"Well," said Marjorie, "no girl can permanently bolster up a lame-duck visitor, because these days it's every girl for herself. I've even tried to drop her hints about clothes and things, and she's been furious--given me the funniest looks. She's sensitive enough to know she's not getting away with much, but I'll bet she consoles herself by thinking that she's very virtuous and that I'm too gay and fickle and will come to a bad end. All unpopular girls think that way. Sour grapes! Sarah Hopkins refers to Genevieve and Roberta and me as gardenia girls! I'll bet she'd give ten years of her life and her European education to be a gardenia girl and have three or four men in love with her and be cut in on every few feet at dances." (31)
Marjorie lays all her cards out here, with her claim that "these days it's every girl for herself." This establishes the idea that all the girls in this social circle are in competition with each other, even though they're supposedly friends; all of the "gardenia girls" are really competing to be at the head of the popular crowd.
"So I've decided," she continued, her voice rising slightly, "that early next week I'm going down to the Sevier Hotel barber-shop, sit in the first chair, and get my hair bobbed." She faltered, noticing that the people near her had paused in their conversation and were listening; but after a confused second Marjorie's coaching told, and she finished her paragraph to the vicinity at large. "Of course I'm charging admission, but if you'll all come down and encourage me I'll issue passes for the inside seats."
There was a ripple of appreciative laughter, and under cover of it G. Reece Stoddard leaned over quickly and said close to her ear: "I'll take a box right now."
She met his eyes and smiled as if he had said something surpassingly brilliant.
"Do you believe in bobbed hair?" asked G. Reece in the same undertone.
"I think it's unmoral," affirmed Bernice gravely. "But, of course, you've either got to amuse people or feed 'em or shock 'em." Marjorie had culled this from Oscar Wilde. It was greeted with a ripple of laughter from the men and a series of quick, intent looks from the girls. And then as though she had said nothing of wit or moment Bernice turned again to Charley and spoke confidentially in his ear. (70-72)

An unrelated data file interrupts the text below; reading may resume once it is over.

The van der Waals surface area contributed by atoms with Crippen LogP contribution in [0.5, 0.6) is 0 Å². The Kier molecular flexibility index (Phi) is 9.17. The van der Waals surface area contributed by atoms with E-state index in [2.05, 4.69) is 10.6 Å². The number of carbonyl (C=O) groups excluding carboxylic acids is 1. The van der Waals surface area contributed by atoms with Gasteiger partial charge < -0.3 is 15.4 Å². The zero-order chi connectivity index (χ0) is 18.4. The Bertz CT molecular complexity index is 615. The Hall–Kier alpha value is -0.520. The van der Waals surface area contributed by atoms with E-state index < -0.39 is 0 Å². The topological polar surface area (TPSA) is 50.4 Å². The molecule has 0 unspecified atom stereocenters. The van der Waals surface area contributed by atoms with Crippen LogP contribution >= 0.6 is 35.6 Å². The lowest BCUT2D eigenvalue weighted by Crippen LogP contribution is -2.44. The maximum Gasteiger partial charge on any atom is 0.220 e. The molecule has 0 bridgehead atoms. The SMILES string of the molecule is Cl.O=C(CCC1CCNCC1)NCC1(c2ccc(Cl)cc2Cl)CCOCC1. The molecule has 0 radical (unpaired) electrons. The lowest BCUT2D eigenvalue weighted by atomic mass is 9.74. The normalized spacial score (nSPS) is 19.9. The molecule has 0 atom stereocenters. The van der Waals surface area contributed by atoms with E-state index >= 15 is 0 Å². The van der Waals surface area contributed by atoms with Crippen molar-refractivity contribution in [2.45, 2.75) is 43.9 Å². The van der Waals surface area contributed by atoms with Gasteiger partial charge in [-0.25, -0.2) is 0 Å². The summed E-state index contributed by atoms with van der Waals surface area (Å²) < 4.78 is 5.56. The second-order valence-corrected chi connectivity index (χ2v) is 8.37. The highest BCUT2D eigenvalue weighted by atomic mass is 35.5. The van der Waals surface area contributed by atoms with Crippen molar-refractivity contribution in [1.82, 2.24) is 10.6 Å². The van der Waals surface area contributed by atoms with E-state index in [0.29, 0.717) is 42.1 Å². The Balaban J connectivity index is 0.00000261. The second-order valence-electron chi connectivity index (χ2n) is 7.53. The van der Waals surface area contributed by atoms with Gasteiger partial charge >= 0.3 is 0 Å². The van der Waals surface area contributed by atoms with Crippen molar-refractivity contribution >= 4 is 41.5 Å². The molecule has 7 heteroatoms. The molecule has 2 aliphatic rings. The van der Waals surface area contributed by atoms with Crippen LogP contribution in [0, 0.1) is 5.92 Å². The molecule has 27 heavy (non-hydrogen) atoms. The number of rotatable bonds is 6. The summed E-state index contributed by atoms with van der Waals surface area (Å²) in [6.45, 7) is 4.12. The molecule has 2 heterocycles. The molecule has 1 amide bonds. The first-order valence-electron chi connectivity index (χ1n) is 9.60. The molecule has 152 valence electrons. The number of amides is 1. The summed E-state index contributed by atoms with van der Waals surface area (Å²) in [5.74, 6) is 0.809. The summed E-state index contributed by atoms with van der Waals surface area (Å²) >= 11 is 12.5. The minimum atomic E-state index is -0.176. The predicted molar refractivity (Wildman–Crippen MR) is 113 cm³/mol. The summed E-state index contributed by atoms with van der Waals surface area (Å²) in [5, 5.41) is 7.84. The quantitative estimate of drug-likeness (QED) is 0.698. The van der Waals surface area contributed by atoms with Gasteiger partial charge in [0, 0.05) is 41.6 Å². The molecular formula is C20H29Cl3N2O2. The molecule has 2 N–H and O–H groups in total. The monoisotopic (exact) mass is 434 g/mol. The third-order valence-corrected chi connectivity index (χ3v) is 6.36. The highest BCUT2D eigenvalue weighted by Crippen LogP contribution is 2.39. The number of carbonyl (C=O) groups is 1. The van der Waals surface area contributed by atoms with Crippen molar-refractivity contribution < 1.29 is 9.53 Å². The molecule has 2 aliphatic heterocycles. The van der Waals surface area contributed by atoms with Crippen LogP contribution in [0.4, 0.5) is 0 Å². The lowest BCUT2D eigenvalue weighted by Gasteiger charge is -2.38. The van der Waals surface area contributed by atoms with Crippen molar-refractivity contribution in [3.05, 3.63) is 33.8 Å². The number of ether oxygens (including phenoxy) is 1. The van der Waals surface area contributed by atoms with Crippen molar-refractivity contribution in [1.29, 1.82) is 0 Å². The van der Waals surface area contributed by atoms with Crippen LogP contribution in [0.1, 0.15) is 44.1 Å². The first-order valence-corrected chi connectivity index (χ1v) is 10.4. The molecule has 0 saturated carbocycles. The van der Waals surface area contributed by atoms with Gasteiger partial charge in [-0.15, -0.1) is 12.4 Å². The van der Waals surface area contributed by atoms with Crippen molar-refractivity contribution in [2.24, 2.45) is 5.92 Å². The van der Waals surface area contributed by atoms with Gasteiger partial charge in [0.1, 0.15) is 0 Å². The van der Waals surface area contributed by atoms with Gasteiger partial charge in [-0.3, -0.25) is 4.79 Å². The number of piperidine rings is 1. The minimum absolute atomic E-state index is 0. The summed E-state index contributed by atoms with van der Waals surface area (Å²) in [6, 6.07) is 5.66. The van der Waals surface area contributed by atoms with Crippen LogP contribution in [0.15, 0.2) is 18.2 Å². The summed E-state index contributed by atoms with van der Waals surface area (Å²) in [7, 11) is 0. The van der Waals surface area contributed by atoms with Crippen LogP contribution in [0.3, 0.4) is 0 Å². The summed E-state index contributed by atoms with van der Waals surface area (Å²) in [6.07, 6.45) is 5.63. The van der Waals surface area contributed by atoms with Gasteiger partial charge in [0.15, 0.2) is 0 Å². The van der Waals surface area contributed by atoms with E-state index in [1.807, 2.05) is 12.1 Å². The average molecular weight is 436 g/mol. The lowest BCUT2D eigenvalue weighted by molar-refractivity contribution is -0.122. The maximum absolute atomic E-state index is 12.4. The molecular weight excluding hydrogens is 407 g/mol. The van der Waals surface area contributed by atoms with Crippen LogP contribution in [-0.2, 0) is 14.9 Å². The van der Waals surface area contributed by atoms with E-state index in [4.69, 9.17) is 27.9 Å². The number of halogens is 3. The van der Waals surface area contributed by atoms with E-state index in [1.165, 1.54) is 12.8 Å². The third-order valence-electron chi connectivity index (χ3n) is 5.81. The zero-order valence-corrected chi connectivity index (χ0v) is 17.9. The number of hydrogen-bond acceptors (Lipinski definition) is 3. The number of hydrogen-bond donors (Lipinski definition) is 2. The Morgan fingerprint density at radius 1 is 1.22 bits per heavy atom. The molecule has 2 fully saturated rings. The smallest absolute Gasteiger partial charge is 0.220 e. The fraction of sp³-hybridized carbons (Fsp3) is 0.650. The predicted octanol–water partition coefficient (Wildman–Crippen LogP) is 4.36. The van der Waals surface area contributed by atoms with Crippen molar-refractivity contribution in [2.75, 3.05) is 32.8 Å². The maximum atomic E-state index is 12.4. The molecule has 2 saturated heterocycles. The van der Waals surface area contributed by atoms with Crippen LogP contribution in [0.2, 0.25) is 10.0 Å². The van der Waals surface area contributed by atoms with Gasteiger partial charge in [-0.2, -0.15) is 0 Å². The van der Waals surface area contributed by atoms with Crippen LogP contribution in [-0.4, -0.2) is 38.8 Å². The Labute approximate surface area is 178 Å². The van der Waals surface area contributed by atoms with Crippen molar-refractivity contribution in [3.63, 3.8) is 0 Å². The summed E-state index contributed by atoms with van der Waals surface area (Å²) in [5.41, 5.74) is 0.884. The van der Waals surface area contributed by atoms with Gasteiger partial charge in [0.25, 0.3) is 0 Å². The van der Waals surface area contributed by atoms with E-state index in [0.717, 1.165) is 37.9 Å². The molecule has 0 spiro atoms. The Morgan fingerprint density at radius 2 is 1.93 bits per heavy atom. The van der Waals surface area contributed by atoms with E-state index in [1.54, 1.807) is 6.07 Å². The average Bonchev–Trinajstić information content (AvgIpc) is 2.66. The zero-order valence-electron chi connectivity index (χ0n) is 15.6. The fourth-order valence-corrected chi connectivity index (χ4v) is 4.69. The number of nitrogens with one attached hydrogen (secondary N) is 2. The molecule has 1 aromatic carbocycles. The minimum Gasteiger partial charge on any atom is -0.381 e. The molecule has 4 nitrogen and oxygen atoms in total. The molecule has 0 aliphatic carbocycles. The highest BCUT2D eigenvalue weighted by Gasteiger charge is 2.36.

This scene, which marks Bernice's arrival on the social scene, notably provokes mixed reactions – interest and appreciation from the men, and wariness from the girls. Another competitor has entered the popularity contest.
"You see," said Marjorie at the top of the stairs, "one man sees another man cut in and he thinks there must be something there." (80)
Marjorie exposes another truth here – the competition isn't just limited to the female population. Apparently, one of the tricks of the popular trade is playing upon this sense of competition which, it's clear, is a fundamental element of the society Fitzgerald depicts.
But Bernice saw nothing, heard nothing. Her only living sense told her that this man in the white coat had removed one tortoise-shell comb and then another; that his fingers were fumbling clumsily with unfamiliar hairpins; that this hair, this wonderful hair of hers, was going--she would never again feel its long voluptuous pull as it hung in a dark-brown glory down her back. For a second she was near breaking down, and then the picture before her swam mechanically into her vision – Marjorie's mouth curling in a faint ironic smile as if to say:
"Give up and get down! You tried to buck me and I called your bluff. You see you haven't got a prayer."
And some last energy rose up in Bernice, for she clinched her hands under the white cloth, and there was a curious narrowing of her eyes that Marjorie remarked on to some one long afterward. (111-112)
What drives Bernice to finally act is competition. At this moment, she fully rises to Marjorie's bait, and engages in all-out combat with her cousin.